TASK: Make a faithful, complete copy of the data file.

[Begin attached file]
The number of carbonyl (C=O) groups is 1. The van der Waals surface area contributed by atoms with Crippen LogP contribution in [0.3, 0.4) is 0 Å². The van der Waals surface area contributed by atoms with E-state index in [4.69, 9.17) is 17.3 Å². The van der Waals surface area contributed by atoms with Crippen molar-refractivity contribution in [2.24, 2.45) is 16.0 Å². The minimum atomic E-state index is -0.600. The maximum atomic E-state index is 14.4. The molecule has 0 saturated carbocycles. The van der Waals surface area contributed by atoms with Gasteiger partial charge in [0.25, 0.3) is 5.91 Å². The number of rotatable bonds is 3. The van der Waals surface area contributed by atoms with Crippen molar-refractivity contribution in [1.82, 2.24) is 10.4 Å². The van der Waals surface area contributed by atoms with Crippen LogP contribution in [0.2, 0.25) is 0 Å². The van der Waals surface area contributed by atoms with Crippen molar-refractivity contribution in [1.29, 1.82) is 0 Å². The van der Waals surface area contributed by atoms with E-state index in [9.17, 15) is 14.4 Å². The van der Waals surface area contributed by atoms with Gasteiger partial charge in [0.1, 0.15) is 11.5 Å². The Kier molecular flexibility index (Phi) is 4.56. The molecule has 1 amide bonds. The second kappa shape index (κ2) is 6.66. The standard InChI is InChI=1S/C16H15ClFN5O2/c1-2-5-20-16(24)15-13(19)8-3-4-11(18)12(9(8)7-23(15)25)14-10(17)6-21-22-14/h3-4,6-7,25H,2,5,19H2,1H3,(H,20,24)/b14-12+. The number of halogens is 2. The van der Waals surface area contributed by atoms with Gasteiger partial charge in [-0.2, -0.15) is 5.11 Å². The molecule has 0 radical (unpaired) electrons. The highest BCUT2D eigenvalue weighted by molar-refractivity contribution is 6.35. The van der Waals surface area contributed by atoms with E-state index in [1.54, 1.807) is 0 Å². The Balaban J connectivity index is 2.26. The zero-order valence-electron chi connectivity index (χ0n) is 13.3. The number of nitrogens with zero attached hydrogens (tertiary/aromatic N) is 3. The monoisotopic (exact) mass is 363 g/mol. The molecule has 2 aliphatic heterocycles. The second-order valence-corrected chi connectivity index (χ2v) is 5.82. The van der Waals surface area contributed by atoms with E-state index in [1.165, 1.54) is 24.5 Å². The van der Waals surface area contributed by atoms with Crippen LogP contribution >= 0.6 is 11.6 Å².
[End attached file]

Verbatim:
The number of carbonyl (C=O) groups is 1. The van der Waals surface area contributed by atoms with Crippen LogP contribution in [0.3, 0.4) is 0 Å². The van der Waals surface area contributed by atoms with E-state index in [4.69, 9.17) is 17.3 Å². The van der Waals surface area contributed by atoms with Crippen molar-refractivity contribution in [2.24, 2.45) is 16.0 Å². The minimum atomic E-state index is -0.600. The maximum atomic E-state index is 14.4. The molecule has 0 saturated carbocycles. The van der Waals surface area contributed by atoms with Gasteiger partial charge in [0.25, 0.3) is 5.91 Å². The number of rotatable bonds is 3. The van der Waals surface area contributed by atoms with Crippen molar-refractivity contribution in [1.82, 2.24) is 10.4 Å². The van der Waals surface area contributed by atoms with Crippen LogP contribution in [0.2, 0.25) is 0 Å². The van der Waals surface area contributed by atoms with Crippen molar-refractivity contribution in [1.29, 1.82) is 0 Å². The van der Waals surface area contributed by atoms with E-state index in [9.17, 15) is 14.4 Å². The van der Waals surface area contributed by atoms with Gasteiger partial charge in [0.1, 0.15) is 11.5 Å². The Kier molecular flexibility index (Phi) is 4.56. The molecule has 1 amide bonds. The second kappa shape index (κ2) is 6.66. The standard InChI is InChI=1S/C16H15ClFN5O2/c1-2-5-20-16(24)15-13(19)8-3-4-11(18)12(9(8)7-23(15)25)14-10(17)6-21-22-14/h3-4,6-7,25H,2,5,19H2,1H3,(H,20,24)/b14-12+. The number of halogens is 2. The van der Waals surface area contributed by atoms with Gasteiger partial charge in [-0.2, -0.15) is 5.11 Å². The molecule has 0 radical (unpaired) electrons. The highest BCUT2D eigenvalue weighted by molar-refractivity contribution is 6.35. The van der Waals surface area contributed by atoms with E-state index in [1.54, 1.807) is 0 Å². The Balaban J connectivity index is 2.26. The zero-order valence-electron chi connectivity index (χ0n) is 13.3. The number of nitrogens with zero attached hydrogens (tertiary/aromatic N) is 3. The monoisotopic (exact) mass is 363 g/mol. The molecule has 2 aliphatic heterocycles. The second-order valence-corrected chi connectivity index (χ2v) is 5.82. The van der Waals surface area contributed by atoms with E-state index in [1.165, 1.54) is 24.5 Å². The van der Waals surface area contributed by atoms with Crippen LogP contribution >= 0.6 is 11.6 Å².